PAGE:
We take toilet paper for granted in this country. It’s a mainstay of bathroom operations and has been for many decades, so we believe that it’s the only real solution. However, toilet paper does a lot of damage on a personal level and a global environmental level.
The Many Costs of Toilet Paper
These are just some of the reasons why toilet paper is doing harm:
- Tree usage. Did you know the average American uses 90 rolls of toilet paper every year? Toilet paper, like all forms of paper, is made from cutting down trees and processing lumber. Trees are a somewhat renewable resource, since we can always plant new varieties and regrow what we cut down. And truth be told, the lumber industry has become much more environmentally sustainable over the last couple of decades. However, we are collectively using toilet paper and other paper products at a somewhat unreasonable pace; if we remain on this trajectory, we could end up over-exhausting our natural forests and running into major environmental sustainability problems.
- Shipping and packaging. Paper isn’t the only resource used in the manufacturing, distribution, and delivery of toilet paper. In the processing of toilet paper, multiple industries in the supply chain emit a constant stream of pollution and use plastic to package rolls of toilet paper adequately. On top of that, toilet paper is sometimes shipped across the country before it makes its way to store shelves, resulting in even more expenditures of fossil fuels and emitting more pollution.
- Consumer costs. Even if you don’t care about the environment, you should care about how much money you’re spending on toilet paper. The average household ends up spending hundreds of dollars every year on toilet paper; reducing the amount of toilet paper you use could save you a lot of money, and eliminating your toilet paper use (or nearly so) could turn into a major financial windfall.
- Clogs. Not everybody practices reasonable toilet paper habits. Some people, especially children who don’t know any better, use an excessive amount of toilet paper when cleaning themselves. Trying to flush down massive wads of toilet paper all at once can result in a clog; small clogs are relatively easy to deal with, but bigger ones can end up costing you thousands of dollars to fix.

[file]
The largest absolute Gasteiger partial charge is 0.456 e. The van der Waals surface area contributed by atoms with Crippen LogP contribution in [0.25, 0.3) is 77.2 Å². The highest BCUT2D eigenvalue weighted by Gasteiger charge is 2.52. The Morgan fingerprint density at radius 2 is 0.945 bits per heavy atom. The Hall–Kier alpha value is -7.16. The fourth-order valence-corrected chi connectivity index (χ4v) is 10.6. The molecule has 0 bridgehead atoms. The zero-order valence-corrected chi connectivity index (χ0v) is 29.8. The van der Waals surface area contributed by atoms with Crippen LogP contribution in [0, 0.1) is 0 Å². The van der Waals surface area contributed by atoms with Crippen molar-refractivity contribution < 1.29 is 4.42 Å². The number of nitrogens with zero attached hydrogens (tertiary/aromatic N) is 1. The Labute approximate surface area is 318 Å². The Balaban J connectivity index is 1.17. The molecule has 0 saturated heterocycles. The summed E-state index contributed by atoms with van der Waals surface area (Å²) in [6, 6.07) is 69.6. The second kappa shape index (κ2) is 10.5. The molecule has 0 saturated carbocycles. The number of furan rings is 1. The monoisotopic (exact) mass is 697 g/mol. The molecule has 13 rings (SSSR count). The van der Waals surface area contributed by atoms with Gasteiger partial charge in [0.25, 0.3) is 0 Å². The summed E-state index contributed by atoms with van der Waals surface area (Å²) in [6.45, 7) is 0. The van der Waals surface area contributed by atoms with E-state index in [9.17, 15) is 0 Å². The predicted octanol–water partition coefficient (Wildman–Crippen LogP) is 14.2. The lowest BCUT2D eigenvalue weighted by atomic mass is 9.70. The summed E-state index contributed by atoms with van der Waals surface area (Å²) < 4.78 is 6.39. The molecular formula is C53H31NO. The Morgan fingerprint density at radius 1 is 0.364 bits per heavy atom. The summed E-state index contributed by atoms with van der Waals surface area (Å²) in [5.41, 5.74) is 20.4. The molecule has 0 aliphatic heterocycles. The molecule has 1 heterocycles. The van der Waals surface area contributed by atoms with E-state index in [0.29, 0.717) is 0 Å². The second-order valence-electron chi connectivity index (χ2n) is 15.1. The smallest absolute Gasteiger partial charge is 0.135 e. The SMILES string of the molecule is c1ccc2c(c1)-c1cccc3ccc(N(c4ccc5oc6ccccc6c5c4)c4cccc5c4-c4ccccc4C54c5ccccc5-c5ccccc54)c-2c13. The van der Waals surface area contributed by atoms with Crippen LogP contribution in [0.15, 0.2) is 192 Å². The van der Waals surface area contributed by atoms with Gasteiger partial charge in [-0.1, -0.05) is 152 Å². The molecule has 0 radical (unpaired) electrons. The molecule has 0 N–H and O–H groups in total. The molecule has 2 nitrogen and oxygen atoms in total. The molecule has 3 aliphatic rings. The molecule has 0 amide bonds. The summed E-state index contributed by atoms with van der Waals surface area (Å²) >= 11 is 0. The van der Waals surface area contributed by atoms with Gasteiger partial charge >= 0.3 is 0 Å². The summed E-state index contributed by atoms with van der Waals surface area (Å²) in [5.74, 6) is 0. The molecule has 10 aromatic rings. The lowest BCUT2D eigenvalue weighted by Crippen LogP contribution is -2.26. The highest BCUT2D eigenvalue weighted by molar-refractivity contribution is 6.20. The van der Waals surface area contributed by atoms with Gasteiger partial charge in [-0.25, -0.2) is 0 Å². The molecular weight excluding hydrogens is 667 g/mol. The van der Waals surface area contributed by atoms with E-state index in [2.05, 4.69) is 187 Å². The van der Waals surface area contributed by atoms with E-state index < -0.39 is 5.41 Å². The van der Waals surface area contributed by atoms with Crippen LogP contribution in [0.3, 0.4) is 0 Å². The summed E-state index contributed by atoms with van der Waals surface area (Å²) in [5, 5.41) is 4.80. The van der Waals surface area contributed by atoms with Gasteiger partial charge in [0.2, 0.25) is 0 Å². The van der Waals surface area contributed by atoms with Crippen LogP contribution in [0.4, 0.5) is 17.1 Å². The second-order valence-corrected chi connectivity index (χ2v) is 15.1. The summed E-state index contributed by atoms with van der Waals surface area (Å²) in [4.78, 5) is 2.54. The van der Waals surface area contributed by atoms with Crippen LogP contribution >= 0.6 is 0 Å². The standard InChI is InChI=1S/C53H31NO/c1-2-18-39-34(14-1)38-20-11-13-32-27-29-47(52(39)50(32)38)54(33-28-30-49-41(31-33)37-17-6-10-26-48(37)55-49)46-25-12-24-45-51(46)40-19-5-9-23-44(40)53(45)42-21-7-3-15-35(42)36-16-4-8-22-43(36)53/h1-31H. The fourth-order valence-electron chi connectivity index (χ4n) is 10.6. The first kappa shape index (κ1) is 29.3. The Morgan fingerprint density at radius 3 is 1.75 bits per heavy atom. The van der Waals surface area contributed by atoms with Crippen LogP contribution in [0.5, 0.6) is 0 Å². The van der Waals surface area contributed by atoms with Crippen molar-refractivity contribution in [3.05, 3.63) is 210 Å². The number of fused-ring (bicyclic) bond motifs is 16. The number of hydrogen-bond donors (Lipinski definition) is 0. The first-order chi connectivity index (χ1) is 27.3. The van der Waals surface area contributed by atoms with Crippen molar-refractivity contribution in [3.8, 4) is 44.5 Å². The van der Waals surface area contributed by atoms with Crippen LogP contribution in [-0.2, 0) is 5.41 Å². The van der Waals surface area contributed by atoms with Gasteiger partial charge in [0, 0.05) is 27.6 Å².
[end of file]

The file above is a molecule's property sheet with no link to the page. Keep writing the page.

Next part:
- The minimal clean. While we think we’re cleaning ourselves when we wipe with toilet paper, the unfortunate reality is that toilet paper doesn’t get us very clean. You can test your own intuitions on this; if you got a smudge of dirt on your arm and you merely wiped it with a sheet of paper, would your arm feel clean? Or would you feel motivated to wash your arm with water? The sad truth is many people aren’t getting the post-bathroom clean they need to feel comfortable – and they don’t even realize it.
- Abrasiveness and personal discomfort. Many of us have gotten used to the idea of wiping with toilet paper, but that alone doesn’t make it more comfortable. You’re welcome to splurge on the highest-quality toilet paper you can afford, but even the softest materials still have an abrasive quality to them that makes wiping irritating.
Even if you’re a lifelong toilet paper user, you should seriously consider the arguments against toilet paper. So what’s the alternative?
One option is to use a bidet. Bidets are devices that introduce a jet of water to clean you after using the bathroom. Empirical research and anecdotal stories both suggest that using a bidet is much more comfortable and gets you cleaner than conventional toilet paper. You’ll still need to use a little bit of toilet paper to dry yourself off after washing yourself with water, but you won’t have to suffer from the abrasiveness of the paper, and you’ll use far less of it in the process.
Otherwise, you can use moist wipes to mitigate some of the problems with toilet paper. Just be cautious; even if a wipe is marketed as flushable, that doesn’t mean you can safely flush it down the toilet. Flushing wet wipes down the toilet is a leading cause of clogged pipes and can cause immense plumbing problems for the future.
If you acknowledge the problems associated with toilet paper, but you’re not yet ready to switch to a different way of cleaning yourself, one safe option is to reduce the amount of toilet paper you use. Rationing the amount of squares you use, for example, could allow you to maintain your cleanliness while simultaneously reducing the amount of toilet paper you purchase each year. Any measurable action you take to reduce your toilet paper consumption can be valuable.